Cognition & Reality

Tuesday, 28 December 2010

Time For A Vagina Dialogue

Filed under: Medical Morality,Propaganda,Psychomyths,Sex & Love — drtone @ 3:00 pm

I suggest that it is possible to read The Vagina Monologues as a hegemonic discourse that embodies a particular Western, white, heterosexual notion of female bodies/vaginas and values, even while appreciating its effort to bring to the public a discourse that in the United States is usually treated as unmentionable and unspeakable. From “One Vagina To Go” by Wairimutilde Ngarutildeiya Njambi

I have long wondered if I’m the only person in the world who sees something wrong with the international campaign against “female genital mutilation” (FGM). To me, it has a fishy smell (so to speak) reminiscent of the 19th century missionary movement, similarly launched by do-gooders in the First World to benefit inhabitants of the Third World. In this structure, the latter are conceived as ignorant savages who need to be saved from the primitive perversity of their own culture. That the campaign against FGM is about vaginas and sexuality does not alter the essential fact that it has been conceived (again, so to speak) in the West as a “solution” to something not necessarily experienced as a problem by those targeted to be “saved.”

A central flaw in the campaign, as Njambi points out in “One Vagina To Go,” is that it treats a wide range of practices relating to female genitalia as equal. In much the same way, differences in and among the “native” cultures to which they were bringing Christianity did not matter to members of the missionary movement. With few exceptions, missionaries were uninterested in values of the dark peoples they visited, nor in the relative sophistication or unsophistication of the religions they intended to supplant. To them, Buddhism, Taoism, Jainism, Islam and the various forms of “animism” they encountered were the same because they were not Christianity, and the practitioners of these religions were all, furthermore, superstitious “heathens,” lucky to come in contact with superior Western ideas and modes of worship. The campaign against FGM operates from similar racist, ethnocentric assumptions, concealing contempt for the dark people it is supposedly helping behind a smokescreen of ideology and propaganda.

For example, the FGM movement dismisses the term “circumcision” for the practices it condemns, comparing those practices with the amputation of the penis, and making much of the “crude instruments” supposedly involved, comparing them with the razor blades used in brawls. As Njambi suggests, it is impossible to defend an activity labeled “mutilation.” In addition, the relative absence of factual evidence regarding the tools actually used by the people involved, rather than calling into question the blanket condemnation of the practices in question, simply emphasizes their apparent barbarity. This is a perfect example of how propaganda can capitalize on the absence of evidence for the claims it makes. “…associating female genital practices with penis amputation and street fights is an important rhetorical strategy because it invokes the image of torture and attack on women’s sexuality, which is then taken as an undisputed or uncontested ‘truth’.'”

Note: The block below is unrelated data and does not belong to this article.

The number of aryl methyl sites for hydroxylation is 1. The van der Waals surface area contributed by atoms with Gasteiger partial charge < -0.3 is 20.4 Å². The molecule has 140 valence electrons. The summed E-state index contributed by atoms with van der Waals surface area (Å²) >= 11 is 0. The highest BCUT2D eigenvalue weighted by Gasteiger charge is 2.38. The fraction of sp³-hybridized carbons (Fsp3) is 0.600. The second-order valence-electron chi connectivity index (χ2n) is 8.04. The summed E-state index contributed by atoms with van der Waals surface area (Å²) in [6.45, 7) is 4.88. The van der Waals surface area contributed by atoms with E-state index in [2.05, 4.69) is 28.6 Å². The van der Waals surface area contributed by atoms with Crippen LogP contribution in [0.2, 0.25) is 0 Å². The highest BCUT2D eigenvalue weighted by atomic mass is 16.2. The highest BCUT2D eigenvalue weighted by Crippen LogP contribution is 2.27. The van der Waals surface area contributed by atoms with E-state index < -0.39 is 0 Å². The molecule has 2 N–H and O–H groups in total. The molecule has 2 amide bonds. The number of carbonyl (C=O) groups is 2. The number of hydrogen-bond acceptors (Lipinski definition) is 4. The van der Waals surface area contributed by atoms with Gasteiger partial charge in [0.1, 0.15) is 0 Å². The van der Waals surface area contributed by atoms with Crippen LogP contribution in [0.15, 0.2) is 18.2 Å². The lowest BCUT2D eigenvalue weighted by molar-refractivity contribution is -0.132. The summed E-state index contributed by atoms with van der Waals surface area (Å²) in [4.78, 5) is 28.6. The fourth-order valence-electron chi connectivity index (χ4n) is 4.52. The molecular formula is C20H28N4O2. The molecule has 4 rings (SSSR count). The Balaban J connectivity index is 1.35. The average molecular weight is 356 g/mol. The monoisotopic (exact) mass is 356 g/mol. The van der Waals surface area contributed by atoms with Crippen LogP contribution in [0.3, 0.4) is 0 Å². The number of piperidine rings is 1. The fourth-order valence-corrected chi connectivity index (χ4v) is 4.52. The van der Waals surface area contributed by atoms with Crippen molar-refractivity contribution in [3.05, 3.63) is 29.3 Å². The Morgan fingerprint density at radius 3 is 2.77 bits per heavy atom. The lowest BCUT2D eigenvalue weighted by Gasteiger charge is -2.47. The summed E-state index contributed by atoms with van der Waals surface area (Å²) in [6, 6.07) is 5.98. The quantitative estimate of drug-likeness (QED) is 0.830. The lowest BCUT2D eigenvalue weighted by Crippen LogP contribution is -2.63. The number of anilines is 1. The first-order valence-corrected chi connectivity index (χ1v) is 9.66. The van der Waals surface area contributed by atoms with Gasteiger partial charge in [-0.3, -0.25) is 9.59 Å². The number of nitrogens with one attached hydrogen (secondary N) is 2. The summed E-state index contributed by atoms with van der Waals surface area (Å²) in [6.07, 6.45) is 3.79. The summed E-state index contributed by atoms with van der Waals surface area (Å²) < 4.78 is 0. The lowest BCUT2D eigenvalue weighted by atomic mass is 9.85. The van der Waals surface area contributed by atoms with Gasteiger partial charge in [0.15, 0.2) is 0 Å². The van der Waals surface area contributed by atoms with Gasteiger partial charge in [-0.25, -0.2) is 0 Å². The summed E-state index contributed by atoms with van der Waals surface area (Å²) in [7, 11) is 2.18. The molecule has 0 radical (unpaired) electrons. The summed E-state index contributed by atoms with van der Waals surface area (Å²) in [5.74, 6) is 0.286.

Consequently, once FGM was presented in the 1970s as a form of oppression from which African women must be rescued, the movement against it acquired a momentum that mows down any objections, characterizing those asking questions as defending barbarity and unspeakable savagery. Therefore, the existence of local opposition to anti-FGM programs provides proof that the ignorant women in backward countries  passively accept the values of their male oppressors, and that those same male oppressors are uncaring monsters. Likewise, as Njambi suggests, all claims that the supposed “mutilation” does not interfere with sexual pleasure are taken to demonstrate that the oppressed women do not know what is good for them.

Armed with purportedly certain knowledge, just as their 19th century predecessors were, modern-day anti-FGM missionaries have spread a gospel they have not recognized as rooted in their own parochial concerns. Women in the US and other Western countries, absorbed in a new consciousness of their own sexuality, not perhaps fully reconciled with their own culturally defined discomfort regarding the vagina, fixed their attention on the vaginas of women living far away, under conditions incomprehensible to most Westerners. Thus a movement was founded that has a lot more to do with the lives of those who founded it than with the lives of those it is designed to save. Reproducing in another form the sins of colonialism, which invariably brought oppression in the name of liberation,  Western women have carried their own “monologue” to a context where it does not fit, clumsily forcing their own values onto people uninterested in those values or actively hostile to them.


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